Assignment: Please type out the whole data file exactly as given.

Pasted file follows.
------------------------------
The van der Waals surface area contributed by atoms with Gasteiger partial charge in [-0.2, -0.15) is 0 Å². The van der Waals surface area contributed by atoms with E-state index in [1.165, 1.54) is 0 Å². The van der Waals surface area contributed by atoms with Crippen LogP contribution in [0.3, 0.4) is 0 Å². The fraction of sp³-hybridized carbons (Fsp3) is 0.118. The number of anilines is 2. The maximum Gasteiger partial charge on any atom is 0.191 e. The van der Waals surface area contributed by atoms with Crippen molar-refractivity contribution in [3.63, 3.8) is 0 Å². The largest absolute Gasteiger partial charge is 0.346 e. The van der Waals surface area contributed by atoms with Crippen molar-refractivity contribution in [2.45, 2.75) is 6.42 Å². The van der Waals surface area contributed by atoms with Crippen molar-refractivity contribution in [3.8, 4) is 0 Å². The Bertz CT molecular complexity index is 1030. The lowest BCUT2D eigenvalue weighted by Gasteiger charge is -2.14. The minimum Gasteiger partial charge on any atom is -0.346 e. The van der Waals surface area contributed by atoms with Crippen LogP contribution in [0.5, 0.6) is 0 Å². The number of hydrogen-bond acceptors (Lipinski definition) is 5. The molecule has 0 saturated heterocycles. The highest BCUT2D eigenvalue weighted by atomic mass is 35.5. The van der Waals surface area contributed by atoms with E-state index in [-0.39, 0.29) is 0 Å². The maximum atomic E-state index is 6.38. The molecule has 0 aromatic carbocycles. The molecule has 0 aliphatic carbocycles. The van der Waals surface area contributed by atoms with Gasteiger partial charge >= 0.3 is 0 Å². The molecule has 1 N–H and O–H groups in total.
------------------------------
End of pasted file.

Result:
The van der Waals surface area contributed by atoms with Gasteiger partial charge in [-0.2, -0.15) is 0 Å². The van der Waals surface area contributed by atoms with E-state index in [1.165, 1.54) is 0 Å². The van der Waals surface area contributed by atoms with Crippen LogP contribution in [0.3, 0.4) is 0 Å². The fraction of sp³-hybridized carbons (Fsp3) is 0.118. The number of anilines is 2. The maximum Gasteiger partial charge on any atom is 0.191 e. The van der Waals surface area contributed by atoms with Crippen molar-refractivity contribution in [3.63, 3.8) is 0 Å². The largest absolute Gasteiger partial charge is 0.346 e. The van der Waals surface area contributed by atoms with Crippen molar-refractivity contribution in [2.45, 2.75) is 6.42 Å². The van der Waals surface area contributed by atoms with Crippen molar-refractivity contribution in [3.8, 4) is 0 Å². The Bertz CT molecular complexity index is 1030. The lowest BCUT2D eigenvalue weighted by Gasteiger charge is -2.14. The minimum Gasteiger partial charge on any atom is -0.346 e. The van der Waals surface area contributed by atoms with Crippen LogP contribution in [0.5, 0.6) is 0 Å². The number of hydrogen-bond acceptors (Lipinski definition) is 5. The molecule has 0 saturated heterocycles. The highest BCUT2D eigenvalue weighted by atomic mass is 35.5. The van der Waals surface area contributed by atoms with E-state index in [-0.39, 0.29) is 0 Å². The maximum atomic E-state index is 6.38. The molecule has 0 aromatic carbocycles. The molecule has 0 aliphatic carbocycles. The van der Waals surface area contributed by atoms with Gasteiger partial charge >= 0.3 is 0 Å². The molecule has 1 N–H and O–H groups in total.